One of the more egregious lies uttered by Denis MacShame in his letter to the Telegraph on Saturday, extolling the virtues of the EU constitution was that "it would also shut the door on tax, welfare and economic harmonisation."
Taking on board the specific claim on tax harmonisation, this Blog has reported many times on how the commission, in conjunction with the ECJ, has been pushing the tax agenda and how it has been using existing treaty provisions, without needing the constitution.
And my colleague has drawn attention to the speech of Baroness Noakes who outlined in her House of Lords speech just how far the process of tax harmonisation had gone.
Now, in two separate articles, one in the Financial Times and the other in The Times today, we see further confirmation of how far the tax sovereignty of the UK (and other EU member states) is being eroded.
The immediate causus belli is a case taken by the retail conglomerate Marks and Spencers which goes to the ECJ tomorrow, starting what is considered to be one of the most important tax cases for years – so much so that the FT story is headed: "Taxing problem assumes colossal importance".
The case concerns the government's denial of tax relief for business failures in other parts of the EU and it has the potential to cost the government hundreds of millions of pounds in tax revenues and have a ripple effect throughout the EU.
The FT believes – as do we – that it could also trigger far-reaching changes in the tax laws of most European countries, which could be forced to harmonise their tax treatment of the losses from domestic and foreign subsidiaries. Many businesses are concerned that governments may remove tax privileges from companies operating in their home market as a short-term move to protect their tax revenues.
As an indicator of just how important this case is, the High Court judge, Mr Justice Park, the Chancery division's acknowledged tax expert, who referred it to the ECJ, declared: "It is to me self-evident that the issue in this case is hugely more important than a multitude of issues which I have seen referred to the European Court."
He added: "I don't know how many other companies are queuing up behind M&S. But the amounts involved make me shiver, and I'm sure they make the Revenue shiver also."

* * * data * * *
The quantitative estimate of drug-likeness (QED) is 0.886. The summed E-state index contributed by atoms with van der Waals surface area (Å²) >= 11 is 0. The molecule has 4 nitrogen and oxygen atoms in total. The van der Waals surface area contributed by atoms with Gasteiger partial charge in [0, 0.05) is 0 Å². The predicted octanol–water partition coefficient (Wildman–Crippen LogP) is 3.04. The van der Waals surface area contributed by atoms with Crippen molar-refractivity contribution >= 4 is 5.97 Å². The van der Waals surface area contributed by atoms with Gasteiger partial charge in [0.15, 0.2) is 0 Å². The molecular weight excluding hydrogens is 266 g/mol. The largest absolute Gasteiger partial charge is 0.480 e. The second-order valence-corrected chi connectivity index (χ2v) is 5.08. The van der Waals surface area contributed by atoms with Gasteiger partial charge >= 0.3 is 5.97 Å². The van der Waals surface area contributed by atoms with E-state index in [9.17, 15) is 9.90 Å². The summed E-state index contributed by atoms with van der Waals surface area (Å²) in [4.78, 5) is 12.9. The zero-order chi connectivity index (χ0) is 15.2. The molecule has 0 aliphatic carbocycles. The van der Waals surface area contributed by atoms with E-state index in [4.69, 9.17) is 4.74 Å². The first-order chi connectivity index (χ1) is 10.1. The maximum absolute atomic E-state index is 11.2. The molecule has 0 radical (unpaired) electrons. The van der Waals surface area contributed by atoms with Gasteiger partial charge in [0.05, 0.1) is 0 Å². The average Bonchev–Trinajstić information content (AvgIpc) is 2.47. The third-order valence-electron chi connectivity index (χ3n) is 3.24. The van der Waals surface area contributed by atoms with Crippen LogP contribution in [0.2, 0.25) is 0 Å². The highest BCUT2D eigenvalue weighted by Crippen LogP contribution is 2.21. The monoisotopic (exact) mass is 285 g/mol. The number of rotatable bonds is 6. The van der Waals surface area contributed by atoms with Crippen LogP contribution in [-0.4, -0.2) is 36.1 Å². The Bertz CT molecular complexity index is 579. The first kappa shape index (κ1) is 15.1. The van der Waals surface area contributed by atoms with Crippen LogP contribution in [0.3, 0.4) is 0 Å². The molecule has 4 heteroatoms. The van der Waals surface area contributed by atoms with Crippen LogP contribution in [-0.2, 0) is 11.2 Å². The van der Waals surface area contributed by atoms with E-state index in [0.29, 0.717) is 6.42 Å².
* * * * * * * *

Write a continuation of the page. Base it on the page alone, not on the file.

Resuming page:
And indeed "the Revenue" is shivering, witness the times report which has it that "worries" treasury officials are in secret talks with leading multinationals over the issue, and have been make confidential soundings among tax chiefs at Britain’s biggest companies about potential remedies if the ECJ goes with Marks and Spencers.
Says The Times, an almost unbroken series of successful taxpayer challenges in the European Court of Justice suggests M&S is likely to win its argument. It is claiming just £30 million but some 60 UK and foreign multinationals are preparing a class action to follow M&S, claiming reimbursement of billions of pounds because they were denied group relief for losses incurred in other EU states.
We learn that confidential discussions with FTSE 100 finance directors suggest that civil servants are even looking at radical steps, such as scrapping group relief, in order to defend the UK tax system from what some tax experts call "tax harmonisation by the back door".
However, it may be six months or more before we get a result from the ECJ – which could put it bang in the middle of the EU referendum campaign, but already the Treasury is having to reassess corporation tax and prepare for a Finance Bill in 2006.
The head of taxation at a leading energy company is saying that nothing less than a complete rethink was necessary and that the Treasury will have to restructure the entire corporate tax system. But such wholesale "reforms" as might prove necessary could damage the UK at a time when the covernment’s ability to raise funds from company profits is being questioned.
Bill Dodwell, a tax partner at Deloitte & Touche, reckons Britain has a lot to lose if it gets it wrong. "The UK raises more proportionately from taxing company profits than other EU countries," he says.
And there we have little MacShame bleating from the sidelines that the constitution would "shut the door on tax… harmonisation." It will do no such thing.
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